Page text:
In Detroit, the end of that “short-term” period started a while ago and was sped up when the recession hit its stride. Even though the average price for a carwash in Detroit has now risen from $2 to $3, there simply aren’t enough cars to do the volume necessary to make the majority of those carwashes profitable.

In Detroit, consumers were retrained to believe a professional carwash was worth only $2 to $3.

In a video I recently did for (see below), I interviewed Dale Huggins who has been washing cars in Detroit for 40 years. You could hear the exasperation in his voice as he told me that even relatives come back from visiting other places and say, “Boy are they ripping people off out there. They want $5 for a carwash.”

Although he tries to explain to them the $5 price is what it should be, it’s too late. An entire market has been trained, and one carwash operator is not going to convince them otherwise, even if they’re relatives.


Does that mean the situation is hopeless? Of course not. However, I do believe that carwashing has been forever changed by the recession and that discounting can’t be the favorite tool we turn to in order to attract customers. The question is how do retailers who trained consumers to expect discounts, retrain the same consumers to make purchases without resorting to bribes (aka coupons)?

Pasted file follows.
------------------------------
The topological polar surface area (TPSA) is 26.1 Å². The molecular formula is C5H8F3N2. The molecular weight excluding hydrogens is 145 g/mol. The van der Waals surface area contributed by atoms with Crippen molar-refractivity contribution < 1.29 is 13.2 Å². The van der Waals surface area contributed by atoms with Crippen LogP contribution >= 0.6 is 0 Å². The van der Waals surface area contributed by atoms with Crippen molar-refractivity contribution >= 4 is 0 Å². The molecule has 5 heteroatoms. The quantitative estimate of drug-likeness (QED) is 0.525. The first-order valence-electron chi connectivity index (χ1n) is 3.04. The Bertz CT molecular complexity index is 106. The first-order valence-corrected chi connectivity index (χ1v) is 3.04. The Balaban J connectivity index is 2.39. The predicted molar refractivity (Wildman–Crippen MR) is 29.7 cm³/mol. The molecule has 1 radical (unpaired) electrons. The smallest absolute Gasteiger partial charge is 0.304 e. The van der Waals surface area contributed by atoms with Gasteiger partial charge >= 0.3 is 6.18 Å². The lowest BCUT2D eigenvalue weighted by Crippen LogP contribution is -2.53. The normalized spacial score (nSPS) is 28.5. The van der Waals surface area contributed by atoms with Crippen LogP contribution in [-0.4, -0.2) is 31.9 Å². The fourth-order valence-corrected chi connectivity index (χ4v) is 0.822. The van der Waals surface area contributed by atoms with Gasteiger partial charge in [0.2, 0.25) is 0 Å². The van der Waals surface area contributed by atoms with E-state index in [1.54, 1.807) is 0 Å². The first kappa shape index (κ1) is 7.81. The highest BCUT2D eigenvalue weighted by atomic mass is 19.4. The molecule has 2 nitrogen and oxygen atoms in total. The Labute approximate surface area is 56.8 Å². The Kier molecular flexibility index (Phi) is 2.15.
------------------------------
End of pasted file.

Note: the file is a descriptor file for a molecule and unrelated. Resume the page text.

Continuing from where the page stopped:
Retraining Customers

Let’s start by talking about value. Value doesn’t mean cheap. It is essentially the relationship between price and what consumers perceive they are receiving. It is what you get for the money.

At retail, shoppers are not willing to pay full price for a pair of jeans if they know a discount is coming in the near future or if the same jeans are available somewhere else for less. However, carwashing is a service, not a product, and that is a key difference.

Answer this quick question: What is it that carwashes are selling?

Most people see an obvious answer here. We sell the service of cleaning cars. Specifically, we remove dirt from inside and out and make the surfaces shiny where applicable. While this is what we do, I don’t


believe it is what we are selling. Carwashes are selling the sense of well-being that accompanies being clean. Driving a clean car feels better than driving a dirty one.

People don’t buy things simply because of the rational benefits. Someone doesn’t buy a Rolex watch because they need to know the time; they buy it because of how it makes them feel. People don’t buy Starbucks just because the coffee could win a taste contest; they buy it because of the way it makes them feel. Even in value-based stores like Walmart, people like the feeling of having saved money.